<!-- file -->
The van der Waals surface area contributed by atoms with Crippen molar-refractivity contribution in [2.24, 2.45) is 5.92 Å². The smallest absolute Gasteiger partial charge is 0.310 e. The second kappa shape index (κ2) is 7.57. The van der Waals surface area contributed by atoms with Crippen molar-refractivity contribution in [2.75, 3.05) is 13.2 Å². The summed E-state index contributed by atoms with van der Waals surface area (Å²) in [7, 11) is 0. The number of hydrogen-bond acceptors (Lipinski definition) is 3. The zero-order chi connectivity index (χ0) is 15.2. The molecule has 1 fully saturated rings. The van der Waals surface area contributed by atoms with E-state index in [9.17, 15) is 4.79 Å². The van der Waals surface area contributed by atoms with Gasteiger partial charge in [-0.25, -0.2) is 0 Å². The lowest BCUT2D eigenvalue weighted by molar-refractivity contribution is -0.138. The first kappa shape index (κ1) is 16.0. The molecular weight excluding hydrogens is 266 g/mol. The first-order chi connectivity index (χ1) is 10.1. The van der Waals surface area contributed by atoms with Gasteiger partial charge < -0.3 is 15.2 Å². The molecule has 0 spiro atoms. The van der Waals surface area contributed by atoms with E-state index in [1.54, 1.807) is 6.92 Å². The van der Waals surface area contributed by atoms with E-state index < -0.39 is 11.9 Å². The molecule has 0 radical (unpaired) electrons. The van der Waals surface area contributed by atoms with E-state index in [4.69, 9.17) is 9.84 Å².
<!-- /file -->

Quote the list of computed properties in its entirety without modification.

The van der Waals surface area contributed by atoms with Crippen molar-refractivity contribution in [2.24, 2.45) is 5.92 Å². The smallest absolute Gasteiger partial charge is 0.310 e. The second kappa shape index (κ2) is 7.57. The van der Waals surface area contributed by atoms with Crippen molar-refractivity contribution in [2.75, 3.05) is 13.2 Å². The summed E-state index contributed by atoms with van der Waals surface area (Å²) in [7, 11) is 0. The number of hydrogen-bond acceptors (Lipinski definition) is 3. The zero-order chi connectivity index (χ0) is 15.2. The molecule has 1 fully saturated rings. The van der Waals surface area contributed by atoms with E-state index in [9.17, 15) is 4.79 Å². The van der Waals surface area contributed by atoms with Gasteiger partial charge in [-0.25, -0.2) is 0 Å². The lowest BCUT2D eigenvalue weighted by molar-refractivity contribution is -0.138. The first kappa shape index (κ1) is 16.0. The molecular weight excluding hydrogens is 266 g/mol. The first-order chi connectivity index (χ1) is 10.1. The van der Waals surface area contributed by atoms with Gasteiger partial charge < -0.3 is 15.2 Å². The molecule has 0 spiro atoms. The van der Waals surface area contributed by atoms with E-state index in [1.54, 1.807) is 6.92 Å². The van der Waals surface area contributed by atoms with E-state index < -0.39 is 11.9 Å². The molecule has 0 radical (unpaired) electrons. The van der Waals surface area contributed by atoms with E-state index in [4.69, 9.17) is 9.84 Å².